AWAY: Journey to the Unexpected
Just a few weeks ago I wrote about how I wished more games would embrace the absurd, and that’s exactly what Away: Journey To The Unexpected set out to do. It succeeded, but oh boy did it fail.
Magic mushroom design, endearingly wacky NPCs and visually plush environments are mixed with simple and fun gameplay countered with patience testing level repetition adding up to a fairly unique short and sweet FPS.
Wonderful presentation, fun abilities, and a good sense of humor help buoy Away along, but it's disappointingly light on content and has no real replay value.
Away: Journey to the Unexpected begins as a fun and lighthearted romp with a few very unique wrinkles to its gameplay. Unfortunately, this quickly unravels and is severely hampered by poor design choices that sour what was first an enjoyable experience.
Away: Journey to the Unexpected tries to do a lot at once, which is a tall task for a game mostly built by just a pair of people. Ultimately, its strange direction lends to the charm of it all, but it's also clear the game is lacking in a few key areas — namely, shoddy combat and inconsistent level randomization. Still, it was billed as a "feel-good" indie and I'd have to agree. Despite its faults, I'm happy to have played this weird game.
Away: Journey to the Unexpected is the sort of game that's disappointing because of how good it could have been if more thought had been invested into certain systems. There's a good game buried in here somewhere, but it's so mired in confusing or irritating game design elements that it becomes incredibly difficult to recommend. If you're really into roguelikes and want to try out an okay one in first-person, Away: Journey to the Unexpected is perhaps worth a punt, but even then, we'd highly suggest that you take a pass. There are far better roguelikes available on the eShop for a comparable price; you're sure to get much more out of those.
AWAY : Journey to the Unexpected can be seen as a charming, crazy, thankfully simple and short game to spend an afternoon on. Sadly, it is also a hollow, redundant and not very interesting experience.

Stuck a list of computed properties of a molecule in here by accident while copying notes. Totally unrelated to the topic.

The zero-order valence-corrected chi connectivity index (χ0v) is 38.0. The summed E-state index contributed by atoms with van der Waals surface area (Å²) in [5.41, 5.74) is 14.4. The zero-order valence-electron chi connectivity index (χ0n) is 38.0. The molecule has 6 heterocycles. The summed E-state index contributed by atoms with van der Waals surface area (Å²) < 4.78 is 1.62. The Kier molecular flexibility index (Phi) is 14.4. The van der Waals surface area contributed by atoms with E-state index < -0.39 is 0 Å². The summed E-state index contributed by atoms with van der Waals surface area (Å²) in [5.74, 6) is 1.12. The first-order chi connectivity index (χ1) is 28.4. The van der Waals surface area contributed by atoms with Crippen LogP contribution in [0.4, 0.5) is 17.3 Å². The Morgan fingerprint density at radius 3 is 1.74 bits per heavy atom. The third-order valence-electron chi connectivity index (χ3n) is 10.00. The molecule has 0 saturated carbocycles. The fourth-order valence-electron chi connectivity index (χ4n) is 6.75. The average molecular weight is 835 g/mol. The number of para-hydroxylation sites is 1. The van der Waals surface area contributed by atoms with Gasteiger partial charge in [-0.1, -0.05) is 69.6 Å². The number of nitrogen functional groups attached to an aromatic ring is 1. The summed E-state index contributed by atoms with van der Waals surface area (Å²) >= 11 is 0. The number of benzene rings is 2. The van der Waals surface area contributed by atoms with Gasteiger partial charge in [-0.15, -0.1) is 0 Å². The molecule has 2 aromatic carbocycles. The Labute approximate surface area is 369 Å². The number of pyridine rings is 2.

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While AWAY: Journey to the Unexpected features some great 2D character models and animations, the gameplay simply didn't provide a fun experience. Close-up first-person combat and first-person platforming has never been easy in games and AWAY doesn't take any meaningful step forward in solving those issues.
Even if Away: Journey to the Unexpected weren't a roguelike, it still has issues that would put it in mediocre territory. The main melee combat would be awful, the level designs would be boring, and the boss fights wouldn't be exciting. While some people may be fine with that, the forced repetitive nature of the roguelike makes Away feel unnecessarily padded, especially since parts of the title are too forgiving for the genre. It may look nice most of the time, and the story is so off the wall that it's endearing, but Away should only be on your radar if you can purchase it on sale and don't mind its baggage.
Away: Journey to the Unexpected is a thoroughly abnormal game that triumphs when its oddities all click. When you're rolling out there switching between your little boy, robot bounty hunter, and drunk wizard and blazing through battles against colorful foes, it's excellent, but when the repetitive areas and roguelite malaise starts to creep in, it falters. If all works out, by the time you hit that point, you'll be rolling the credits.